WASHINGTON – As many as 1,000 more U.S. forces could deploy to Syria to help local forces retake Raqqa, the Islamic State in Iraq and Syria’s de facto capital in Syria, according to a recent report.
The U.S. military has drawn up early plans that would deploy up to 1,000 more troops to northern Syria in the coming weeks, U.S. defense officials recently told the Washington Post.
U.S. Central Command to Defense Secretary Jim Mattis would have to approve the program before it heads to President Donald Trump for approval.
The increase of troops would be three-fold. The Obama administration had authorized 503 U.S. forces to be deployed full-time to Syria.
The new troops would focus on advising Kurdish and Arab fighters in northern Syria fighting ISIS, training them in skills like bomb disposal and coordinating air support.
The troop increase comes as the Trump administration is looking into how to accelerate the fight against ISIS.
The President tasked the Pentagon with coming up with a plan within 30 days, and Mattis submitted a “broad outline” at the end of February, and Centcom Commander Gen. Joe Votel has been “filling in more details,” according to the Post.
That plan is due by the end of the month to Mattis, who is likely to sign off on them, a defense official told the Post.
However, much of the plan will depend on how many troops U.S. partners in the region may send.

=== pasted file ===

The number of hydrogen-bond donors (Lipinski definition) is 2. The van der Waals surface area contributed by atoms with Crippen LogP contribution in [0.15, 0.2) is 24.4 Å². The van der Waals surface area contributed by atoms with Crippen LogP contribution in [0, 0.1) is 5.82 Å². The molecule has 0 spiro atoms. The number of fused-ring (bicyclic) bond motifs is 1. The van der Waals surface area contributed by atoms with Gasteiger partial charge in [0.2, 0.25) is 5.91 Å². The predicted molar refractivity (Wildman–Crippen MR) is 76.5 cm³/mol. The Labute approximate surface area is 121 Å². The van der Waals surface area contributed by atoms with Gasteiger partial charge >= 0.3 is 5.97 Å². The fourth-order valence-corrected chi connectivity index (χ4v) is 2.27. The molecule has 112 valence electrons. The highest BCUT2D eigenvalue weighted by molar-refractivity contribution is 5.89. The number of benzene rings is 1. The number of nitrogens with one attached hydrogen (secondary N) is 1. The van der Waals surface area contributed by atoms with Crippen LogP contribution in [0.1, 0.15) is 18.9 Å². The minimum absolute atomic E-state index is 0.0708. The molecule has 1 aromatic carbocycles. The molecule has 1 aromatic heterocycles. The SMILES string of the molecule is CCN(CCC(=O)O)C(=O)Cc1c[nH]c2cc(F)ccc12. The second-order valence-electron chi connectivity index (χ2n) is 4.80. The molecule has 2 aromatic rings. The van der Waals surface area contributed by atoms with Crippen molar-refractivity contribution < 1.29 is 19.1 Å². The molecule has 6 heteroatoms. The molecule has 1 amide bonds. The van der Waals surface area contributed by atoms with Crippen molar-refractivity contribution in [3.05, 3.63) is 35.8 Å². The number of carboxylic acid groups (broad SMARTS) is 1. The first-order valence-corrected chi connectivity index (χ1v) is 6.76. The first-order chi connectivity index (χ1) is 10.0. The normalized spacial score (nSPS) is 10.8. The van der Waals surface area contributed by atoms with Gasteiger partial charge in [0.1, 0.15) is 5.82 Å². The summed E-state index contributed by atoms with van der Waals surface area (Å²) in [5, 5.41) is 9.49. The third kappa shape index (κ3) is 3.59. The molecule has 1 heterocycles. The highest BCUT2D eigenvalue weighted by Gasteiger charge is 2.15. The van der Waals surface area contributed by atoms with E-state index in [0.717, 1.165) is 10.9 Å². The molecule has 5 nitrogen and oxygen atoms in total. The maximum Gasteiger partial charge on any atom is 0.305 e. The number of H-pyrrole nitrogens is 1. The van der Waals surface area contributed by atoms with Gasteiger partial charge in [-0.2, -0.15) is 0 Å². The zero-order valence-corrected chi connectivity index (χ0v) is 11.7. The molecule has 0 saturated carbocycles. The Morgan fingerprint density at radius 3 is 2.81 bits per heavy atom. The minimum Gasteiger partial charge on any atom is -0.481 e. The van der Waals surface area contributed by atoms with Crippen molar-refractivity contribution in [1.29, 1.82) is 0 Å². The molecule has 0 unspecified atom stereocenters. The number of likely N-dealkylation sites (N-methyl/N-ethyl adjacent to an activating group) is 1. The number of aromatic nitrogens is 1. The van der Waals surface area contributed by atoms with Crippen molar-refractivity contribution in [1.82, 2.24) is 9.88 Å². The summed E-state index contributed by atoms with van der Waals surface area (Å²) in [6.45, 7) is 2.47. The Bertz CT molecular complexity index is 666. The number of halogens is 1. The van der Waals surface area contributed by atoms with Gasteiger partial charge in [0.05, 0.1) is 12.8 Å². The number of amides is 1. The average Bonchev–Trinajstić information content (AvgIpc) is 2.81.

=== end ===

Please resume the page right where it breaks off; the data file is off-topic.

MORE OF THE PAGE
Saudi Arabia’s Deputy Crown Prince and Minister of Defense Mohammed bin Salman said Thursday before a meeting at the Pentagon with Mattis that he would consider sending troops.
“We are ready to do anything that will eradicate terrorism, anything without limits,” he responded to a reporter’s question.
The potential troop increase also comes as the Pentagon is deliberating whether to scrap the distinction between troops who deploy on a full-time basis and short-term.
Those on a full-time deployment count as part of what is called a “Force Management Level.” According to the FML, there are 503 troops in Syria and more than 5,000 in Iraq.
In Syria, at least several hundreds more have deployed there on a short-term basis, not counted as part of the 503 – including about 250 Army Rangers and 200 Marines.
The Marines arrived recently to provide artillery support as the local Syrian forces fight to retake Raqqa.
The Rangers are in a northern Syrian town called Manbij, where they are making sure fighting does not break out between various parties that may seek to claim the area, which was freed from ISIS last August.